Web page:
Neil Gorsuch is currently awaiting Senate approval to become the next justice on the United States Supreme Court.
Gorsuch is a current judge on the U.S. 10th Circuit Court of Appeals.
President Donald Trump appointed Gorsuch within the first five weeks of his presidency.
Mason Wenzel, an NDSU junior studying finance, former president of NDSU’s chapter of College Republicans and current state treasurer shared his thoughts about Gorsuch.
“I think Neil Gorsuch is a pretty good candidate,” Wenzel said. He said the nominee’s opinion on right of life issues and his political affiliation is justification for his reasoning.
Vice President of College Democrats William Fleck said Gorsuch’s background in education at Harvard makes him qualified to fill the position, however his view of the constitution is “troubling.”
Wenzel said having a constructionist, someone who interprets laws as a form of gaining political understanding and who is more moderate than the late Supreme Court justice Antonin Scalia was, is an important role to maintain within the court.
In regards to Gorsuch’s right of life opinions, Wenzel said there are questions that need to be brought up by the Senate, but he doesn’t see anything outstanding that’s pointing him to be a terrible guy.
In contrast, Fleck said he is apprehensive about social issues like LGBTQ+ rights and economic stability.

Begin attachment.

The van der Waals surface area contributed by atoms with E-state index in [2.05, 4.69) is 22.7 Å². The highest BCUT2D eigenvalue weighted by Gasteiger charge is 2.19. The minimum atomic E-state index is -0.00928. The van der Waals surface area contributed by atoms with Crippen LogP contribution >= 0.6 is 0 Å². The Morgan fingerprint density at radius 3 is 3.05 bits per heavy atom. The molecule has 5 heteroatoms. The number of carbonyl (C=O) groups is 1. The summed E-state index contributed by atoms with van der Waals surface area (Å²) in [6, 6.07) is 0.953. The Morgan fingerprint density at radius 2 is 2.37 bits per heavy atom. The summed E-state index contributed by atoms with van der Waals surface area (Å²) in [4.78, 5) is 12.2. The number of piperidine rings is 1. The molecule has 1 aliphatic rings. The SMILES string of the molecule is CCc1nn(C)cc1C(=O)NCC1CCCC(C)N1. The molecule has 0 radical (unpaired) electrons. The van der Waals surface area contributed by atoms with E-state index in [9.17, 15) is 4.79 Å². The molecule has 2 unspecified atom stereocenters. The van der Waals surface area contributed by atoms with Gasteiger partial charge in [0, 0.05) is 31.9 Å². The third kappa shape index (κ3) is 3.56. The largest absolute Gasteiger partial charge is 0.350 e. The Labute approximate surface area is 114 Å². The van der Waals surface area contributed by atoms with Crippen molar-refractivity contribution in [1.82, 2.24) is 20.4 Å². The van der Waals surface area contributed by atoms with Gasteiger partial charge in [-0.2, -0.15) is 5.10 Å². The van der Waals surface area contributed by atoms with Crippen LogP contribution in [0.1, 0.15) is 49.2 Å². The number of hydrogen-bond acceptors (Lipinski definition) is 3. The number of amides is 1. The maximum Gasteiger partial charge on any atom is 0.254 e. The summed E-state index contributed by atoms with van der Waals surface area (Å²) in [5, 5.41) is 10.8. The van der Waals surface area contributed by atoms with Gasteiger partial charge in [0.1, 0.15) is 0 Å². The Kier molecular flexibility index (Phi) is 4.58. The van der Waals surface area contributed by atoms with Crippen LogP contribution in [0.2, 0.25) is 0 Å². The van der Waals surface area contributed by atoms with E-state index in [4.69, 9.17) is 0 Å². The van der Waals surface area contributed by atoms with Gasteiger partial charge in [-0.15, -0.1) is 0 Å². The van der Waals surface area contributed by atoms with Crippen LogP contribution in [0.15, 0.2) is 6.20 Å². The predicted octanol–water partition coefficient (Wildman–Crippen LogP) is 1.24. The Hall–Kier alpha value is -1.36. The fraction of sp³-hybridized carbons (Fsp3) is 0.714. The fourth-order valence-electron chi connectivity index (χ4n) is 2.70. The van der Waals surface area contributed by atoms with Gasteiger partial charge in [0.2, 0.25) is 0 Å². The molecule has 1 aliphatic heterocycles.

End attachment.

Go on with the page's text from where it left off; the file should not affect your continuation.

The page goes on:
“As of now, the fact that there’s nothing obscene about him, to my knowledge, makes him a good candidate,” Wenzel said. He later added the bar with which we measure the people in our political system with has become rather low and we are now trying to find a person with the least amount of bad in them.
Along with being a constructionist, Gorsuch is also a conservative.
Former U.S. President Barack Obama nominated Judge Merrick Garland to take Scalia’s spot, though approval was stalled in the Senate last year.
Wenzel said issues exist in re-examining the case of Roe v. Wade and how laws and regulations over abortion shift within the next coming years.
Fleck said ultimately, because of the lack of democratic senators, much of the legislation that would have otherwise be stopped will go through.
“I’m curious to see where he goes with his views in comparison to the constitution.” Wenzel said. “I think he’s less conservative than Scalia was so I think in reality it will bring us to a political equilibrium … it will be an issue that’s out of the way.”